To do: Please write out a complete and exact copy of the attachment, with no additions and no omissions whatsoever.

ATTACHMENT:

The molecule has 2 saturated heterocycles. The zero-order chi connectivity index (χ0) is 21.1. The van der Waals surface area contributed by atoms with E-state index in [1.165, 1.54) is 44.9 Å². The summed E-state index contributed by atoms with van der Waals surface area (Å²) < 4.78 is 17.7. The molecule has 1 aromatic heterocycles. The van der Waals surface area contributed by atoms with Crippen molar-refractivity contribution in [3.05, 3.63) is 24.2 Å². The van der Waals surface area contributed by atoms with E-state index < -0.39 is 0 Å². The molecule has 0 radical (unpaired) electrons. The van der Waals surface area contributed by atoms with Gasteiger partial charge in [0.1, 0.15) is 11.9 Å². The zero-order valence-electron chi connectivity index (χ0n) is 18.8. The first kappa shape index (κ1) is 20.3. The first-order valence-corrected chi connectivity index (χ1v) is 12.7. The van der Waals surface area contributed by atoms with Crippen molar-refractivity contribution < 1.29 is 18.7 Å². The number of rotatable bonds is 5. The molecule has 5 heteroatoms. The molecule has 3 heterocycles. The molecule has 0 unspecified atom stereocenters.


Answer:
The molecule has 2 saturated heterocycles. The zero-order chi connectivity index (χ0) is 21.1. The van der Waals surface area contributed by atoms with E-state index in [1.165, 1.54) is 44.9 Å². The summed E-state index contributed by atoms with van der Waals surface area (Å²) < 4.78 is 17.7. The molecule has 1 aromatic heterocycles. The van der Waals surface area contributed by atoms with Crippen molar-refractivity contribution in [3.05, 3.63) is 24.2 Å². The van der Waals surface area contributed by atoms with E-state index < -0.39 is 0 Å². The molecule has 0 radical (unpaired) electrons. The van der Waals surface area contributed by atoms with Gasteiger partial charge in [0.1, 0.15) is 11.9 Å². The zero-order valence-electron chi connectivity index (χ0n) is 18.8. The first kappa shape index (κ1) is 20.3. The first-order valence-corrected chi connectivity index (χ1v) is 12.7. The van der Waals surface area contributed by atoms with Crippen molar-refractivity contribution < 1.29 is 18.7 Å². The number of rotatable bonds is 5. The molecule has 5 heteroatoms. The molecule has 3 heterocycles. The molecule has 0 unspecified atom stereocenters.